PAF-AH and total cholesterol, LDL cholesterol, or
ox-LDL in the SLE controls. Indeed, although not of
statistical significance, the relationship between
PAF-AH and total cholesterol, LDL cholesterol, or
CEDERHOLM ET AL
ox-LDL appeared to be a negative one. This might
indicate that PAF-AH plays a different role in the 2
groups, and it is possible that this differential role relates
to different patterns of association with lipoproteins.
However, the basis for the negative association between
PAF-AH and HDL cholesterol in SLE controls is unclear. Consistent with the findings of previous investigators (38–40), we found that PAF-AH was not associated
with common markers of inflammation in any of the
groups studied.
Circulating PLA2 enzymes, including sPLA2,
have been described in patients with atherosclerosis and
CVD. The sPLA2 enzyme promotes the modification of
phospholipids, including those present in circulating
lipoproteins. In contrast to PAF-AH, which acts only on
PAF and PAF-like lipids, sPLA2 also hydrolyzes intact
phospholipids, thereby generating lysophospholipids
and free fatty acids (42). PLA2 is present in atherosclerotic lesions (14,42,43), and may promote atherosclerosis by acting on LDL cholesterol trapped in the vascular
wall via binding to proteoglycans and inducing oxidation
of LDL (42). PLA2 may also be atherogenic and increase
the risk of CVD by inducing the formation of small,
dense LDL particles in the circulation (42). Although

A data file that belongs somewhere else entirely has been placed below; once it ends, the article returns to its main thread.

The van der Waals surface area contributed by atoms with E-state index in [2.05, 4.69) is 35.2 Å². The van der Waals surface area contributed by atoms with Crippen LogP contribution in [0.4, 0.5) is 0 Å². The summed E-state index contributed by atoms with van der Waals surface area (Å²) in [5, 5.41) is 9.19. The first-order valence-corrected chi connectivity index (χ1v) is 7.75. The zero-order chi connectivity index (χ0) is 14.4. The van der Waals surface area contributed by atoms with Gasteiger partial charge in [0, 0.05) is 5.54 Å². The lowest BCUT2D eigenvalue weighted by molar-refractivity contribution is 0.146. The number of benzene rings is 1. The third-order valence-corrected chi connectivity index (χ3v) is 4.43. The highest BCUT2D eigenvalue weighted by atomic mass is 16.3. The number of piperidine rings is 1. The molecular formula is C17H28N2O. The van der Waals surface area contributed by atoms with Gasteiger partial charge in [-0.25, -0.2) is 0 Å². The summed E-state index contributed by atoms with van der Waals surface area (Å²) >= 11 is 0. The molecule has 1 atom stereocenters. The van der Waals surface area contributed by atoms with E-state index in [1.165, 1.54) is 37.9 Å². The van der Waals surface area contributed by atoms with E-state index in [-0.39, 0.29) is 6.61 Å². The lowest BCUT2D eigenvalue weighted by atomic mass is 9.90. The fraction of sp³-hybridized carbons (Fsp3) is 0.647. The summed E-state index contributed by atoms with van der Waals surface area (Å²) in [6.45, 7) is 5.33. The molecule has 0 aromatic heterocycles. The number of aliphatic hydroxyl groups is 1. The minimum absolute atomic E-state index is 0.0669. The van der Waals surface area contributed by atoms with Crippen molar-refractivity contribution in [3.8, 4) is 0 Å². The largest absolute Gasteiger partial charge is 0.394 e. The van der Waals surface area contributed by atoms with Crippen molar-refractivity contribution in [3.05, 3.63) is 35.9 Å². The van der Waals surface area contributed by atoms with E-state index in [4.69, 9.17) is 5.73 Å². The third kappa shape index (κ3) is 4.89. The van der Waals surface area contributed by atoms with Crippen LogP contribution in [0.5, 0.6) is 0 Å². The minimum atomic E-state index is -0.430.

PLA2 levels were not increased in the circulation of the
SLE cases in our study, this negative finding does not
necessarily rule out the possibility that sPLA2 plays a
role in artery wall damage in SLE.
The role of HSP-related factors in CVD in
general is likely to be complex. The proposition that
anti-Hsp65 is atherogenic is supported by the results of
animal experiments and clinical studies. One explanation for this finding could be that HSPs are evolutionarily conserved molecules and that anti-HSPs could
cross-react with HSPs present both on activated endothelial cells and in bacteria, including mycobacteria
(6,10,44).
Recently, HSPs, including Hsp60 and Hsp70,
have been identified in the circulation, and we have
reported that Hsp60 is significantly increased in early
CVD occurring in patients with borderline hypertension
(8). We have also demonstrated that Hsp70 appears to
protect against atherosclerosis, since high levels of
Hsp70 are associated with a decreased progression of